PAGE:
The prophet here draws a fine contrast between the idol-gods, and the Lord God of Israel; and thence takes occasion to invite the people to the love of God, and confidence in him.
Bel and Nebo were the names of two of the gods of Babylon. Probably from thence, one of the kings of Babylon took the name of Belshazzar, and another that of Nebuchadnezzar. But perhaps the former is a contraction of the word Baal, the well-known name generally given to an idol; and hence the Lord declared that he would take that name out of the mouth of his people. And, as if to endear himself still more, the Lord said he would be called not Baali, which signifies lord; but lshi, which means husband. And was not this an allusion to gospel times, when the Lord of life and glory would take our nature, and become the husband of his people? Hosea 2:16-17.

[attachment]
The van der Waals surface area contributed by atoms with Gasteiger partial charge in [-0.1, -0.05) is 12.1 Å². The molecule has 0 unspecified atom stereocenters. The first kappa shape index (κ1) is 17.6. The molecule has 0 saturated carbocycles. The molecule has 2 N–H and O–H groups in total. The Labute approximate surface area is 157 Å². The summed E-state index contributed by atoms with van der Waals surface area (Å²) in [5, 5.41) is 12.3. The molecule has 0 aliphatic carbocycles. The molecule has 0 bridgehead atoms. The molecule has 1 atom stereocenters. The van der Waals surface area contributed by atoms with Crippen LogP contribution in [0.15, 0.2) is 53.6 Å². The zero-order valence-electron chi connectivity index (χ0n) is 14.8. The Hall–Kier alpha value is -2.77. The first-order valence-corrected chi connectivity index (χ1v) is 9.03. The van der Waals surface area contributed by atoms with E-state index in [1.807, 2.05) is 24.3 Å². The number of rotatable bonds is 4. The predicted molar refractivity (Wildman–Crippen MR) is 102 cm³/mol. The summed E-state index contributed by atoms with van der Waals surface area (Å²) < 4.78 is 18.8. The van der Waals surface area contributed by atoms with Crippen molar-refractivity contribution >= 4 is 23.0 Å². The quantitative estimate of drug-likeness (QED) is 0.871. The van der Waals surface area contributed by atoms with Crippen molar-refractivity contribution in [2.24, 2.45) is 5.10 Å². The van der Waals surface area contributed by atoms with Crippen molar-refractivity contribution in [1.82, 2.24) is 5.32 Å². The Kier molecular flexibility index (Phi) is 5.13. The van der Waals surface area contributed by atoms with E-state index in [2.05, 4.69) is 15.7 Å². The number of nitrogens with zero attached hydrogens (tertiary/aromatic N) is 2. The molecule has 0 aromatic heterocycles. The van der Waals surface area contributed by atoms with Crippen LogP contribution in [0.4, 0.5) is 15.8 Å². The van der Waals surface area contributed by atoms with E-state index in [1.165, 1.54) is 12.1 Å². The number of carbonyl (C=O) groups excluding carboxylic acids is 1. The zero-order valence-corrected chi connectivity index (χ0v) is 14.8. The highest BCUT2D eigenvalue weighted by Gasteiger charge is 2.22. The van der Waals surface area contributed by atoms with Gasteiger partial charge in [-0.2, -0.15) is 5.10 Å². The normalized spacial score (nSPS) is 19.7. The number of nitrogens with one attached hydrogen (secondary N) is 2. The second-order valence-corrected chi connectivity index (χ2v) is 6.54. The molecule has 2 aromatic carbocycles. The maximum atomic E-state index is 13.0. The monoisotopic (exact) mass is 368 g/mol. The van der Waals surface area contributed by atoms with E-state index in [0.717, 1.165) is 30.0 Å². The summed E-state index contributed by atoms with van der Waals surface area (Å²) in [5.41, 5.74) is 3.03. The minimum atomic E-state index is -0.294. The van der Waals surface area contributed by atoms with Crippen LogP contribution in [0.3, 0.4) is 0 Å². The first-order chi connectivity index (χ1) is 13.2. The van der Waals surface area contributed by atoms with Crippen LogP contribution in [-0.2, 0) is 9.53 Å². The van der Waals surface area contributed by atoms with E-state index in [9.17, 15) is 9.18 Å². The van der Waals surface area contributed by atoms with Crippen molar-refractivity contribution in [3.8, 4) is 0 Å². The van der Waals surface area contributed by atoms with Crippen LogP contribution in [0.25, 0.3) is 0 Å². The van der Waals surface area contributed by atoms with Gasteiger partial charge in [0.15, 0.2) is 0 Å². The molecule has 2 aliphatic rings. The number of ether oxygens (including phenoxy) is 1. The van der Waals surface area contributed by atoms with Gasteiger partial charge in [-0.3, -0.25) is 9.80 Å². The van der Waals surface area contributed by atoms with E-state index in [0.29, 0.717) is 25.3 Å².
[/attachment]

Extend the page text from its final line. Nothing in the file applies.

The Lord having, in the preceding verses, shown the wretchedness of idols, utterly unable to help themselves, and consequently incapable of helping others; in these blessed words, calls upon his people to behold him; and most blessedly sets forth the tokens and evidences of his Godhead, in grace and love, from the womb to the grave. Reader! do not hastily pass away from the meditation of what this sweet scripture teacheth, as it concerns yourself, and the Lord's! dealings towards you, both in a way of nature and of grace. Did not the Lord carry you from the womb, yea, did he not form you there, and make all your members to be written before your creation? And when coming forth from the belly, was it not he that preserved you alive, and sustained the life he had formed; yea, and hath preserved it to the present hour? Think in how many providences, through how many dispensations, and how many dangers, he hath brought you? And, if you are able to trace the wonderful subject in grace; as well as in nature, think who it was that formed thee in the new creation in Christ Jesus, and now maintains and keeps alive, and will keep alive, the incorruptible seed, unto ripeness in glory, by Christ Jesus! Oh! who that knows the whole, in nature and grace, but will be ready to ascribe all to Him, to whom alone the glory is due; and thankfully make Jesus, what he is, the Alpha and Omega of all; in creation and redemption And oh! how sure it is, that the same Lord who has carried from the womb, both of nature and of grace, will carry on to old age and hoary hairs; and when heart, and strength, and powers, all fail, he will be the strength of his people's heart, and their portion forever! Psalms 73:26.